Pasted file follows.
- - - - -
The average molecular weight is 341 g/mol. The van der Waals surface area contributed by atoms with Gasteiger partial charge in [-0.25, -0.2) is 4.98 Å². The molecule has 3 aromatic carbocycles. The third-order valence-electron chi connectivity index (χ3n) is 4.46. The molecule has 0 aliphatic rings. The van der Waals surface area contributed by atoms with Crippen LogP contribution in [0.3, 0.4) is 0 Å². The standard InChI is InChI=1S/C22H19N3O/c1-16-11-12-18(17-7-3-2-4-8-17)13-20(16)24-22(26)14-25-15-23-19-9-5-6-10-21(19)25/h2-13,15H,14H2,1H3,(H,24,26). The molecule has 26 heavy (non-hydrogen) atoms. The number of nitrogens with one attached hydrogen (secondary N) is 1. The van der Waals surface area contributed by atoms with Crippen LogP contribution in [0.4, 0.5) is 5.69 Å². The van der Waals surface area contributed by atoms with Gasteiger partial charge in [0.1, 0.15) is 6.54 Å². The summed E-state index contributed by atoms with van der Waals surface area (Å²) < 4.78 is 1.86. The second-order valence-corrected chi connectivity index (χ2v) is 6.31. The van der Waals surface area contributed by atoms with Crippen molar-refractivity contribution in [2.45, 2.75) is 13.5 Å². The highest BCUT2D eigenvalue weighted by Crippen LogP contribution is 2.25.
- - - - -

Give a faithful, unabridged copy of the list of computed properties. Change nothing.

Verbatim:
The average molecular weight is 341 g/mol. The van der Waals surface area contributed by atoms with Gasteiger partial charge in [-0.25, -0.2) is 4.98 Å². The molecule has 3 aromatic carbocycles. The third-order valence-electron chi connectivity index (χ3n) is 4.46. The molecule has 0 aliphatic rings. The van der Waals surface area contributed by atoms with Crippen LogP contribution in [0.3, 0.4) is 0 Å². The standard InChI is InChI=1S/C22H19N3O/c1-16-11-12-18(17-7-3-2-4-8-17)13-20(16)24-22(26)14-25-15-23-19-9-5-6-10-21(19)25/h2-13,15H,14H2,1H3,(H,24,26). The molecule has 26 heavy (non-hydrogen) atoms. The number of nitrogens with one attached hydrogen (secondary N) is 1. The van der Waals surface area contributed by atoms with Crippen LogP contribution in [0.4, 0.5) is 5.69 Å². The van der Waals surface area contributed by atoms with Gasteiger partial charge in [0.1, 0.15) is 6.54 Å². The summed E-state index contributed by atoms with van der Waals surface area (Å²) < 4.78 is 1.86. The second-order valence-corrected chi connectivity index (χ2v) is 6.31. The van der Waals surface area contributed by atoms with Crippen molar-refractivity contribution in [2.45, 2.75) is 13.5 Å². The highest BCUT2D eigenvalue weighted by Crippen LogP contribution is 2.25.